We should be used to it. Not just Patriots fans. But anyone who follows the NFL. We should be used to Bill Belichick doing something so stunning that when it happens, it should no longer shock us. But it does. It did when he traded Randy Moss. And Logan Mankins. And Richard Seymour. And Deion Branch. It shocked us when he released Lawyer Milloy a week before the 2003 season opener. And that sneaky old vet got us again Tuesday morning with the release of 2015 NFL MVP Cam Newton.
At a press conference earlier Tuesday morning Belichick gave a positive review of the work Newton had done in training camp. “Certainly he started at a much higher point than what he did last year. So, definitely moving in the right direction.” Belichick told reporters. The only direction Newton was moving was out the doors of One Patriot Place as the team made his release official just an hour and a half after that quote.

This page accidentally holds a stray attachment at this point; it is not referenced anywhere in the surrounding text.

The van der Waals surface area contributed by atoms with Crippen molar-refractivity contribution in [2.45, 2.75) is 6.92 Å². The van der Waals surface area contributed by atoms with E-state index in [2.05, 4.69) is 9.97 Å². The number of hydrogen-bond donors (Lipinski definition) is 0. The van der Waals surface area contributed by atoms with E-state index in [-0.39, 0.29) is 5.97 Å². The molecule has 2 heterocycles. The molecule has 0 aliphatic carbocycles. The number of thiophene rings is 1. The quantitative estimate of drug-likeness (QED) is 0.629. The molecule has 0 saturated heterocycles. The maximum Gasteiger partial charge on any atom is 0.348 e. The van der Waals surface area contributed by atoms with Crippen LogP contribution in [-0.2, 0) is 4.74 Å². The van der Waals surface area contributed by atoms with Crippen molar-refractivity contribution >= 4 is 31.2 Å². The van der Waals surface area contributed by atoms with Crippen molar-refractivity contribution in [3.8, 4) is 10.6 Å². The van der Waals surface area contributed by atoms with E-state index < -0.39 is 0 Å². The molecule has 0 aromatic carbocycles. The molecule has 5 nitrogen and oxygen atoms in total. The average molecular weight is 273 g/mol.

Cam was never the long-term answer for the Patriots’ offense. He may not have even lasted the entire season as the starter. Last year, in a season where the roster was depleted by injury and by COVID, Newton never quite did enough to grab the starting spot or instill much confidence that he’d be able to run the Patriots style offense at peak efficiency. Newton got pulled in games against the 49ers, Rams, and Bills last season. Something Belichick did to Brady only twice in his twenty years with the team for losing efforts (there were plenty of blowouts where Brady watched comfortably from the sideline for the final half of a fourth-quarter); the 2009 blowout in New Orleans and the Monday Night Massacre in Kansas City. Otherwise, Brady stood in there and took his licks with the rest of the guys. Between the lines here reads a story of how Belichick felt about Newton. While he raved about him publicly and behind closed doors, removing Newton from losing efforts never allowed the Patriots to become HIS team. Not the way that the Patriots were Brady’s team. Newton, for everything right he did, never seemed to be the Patriots “guy”.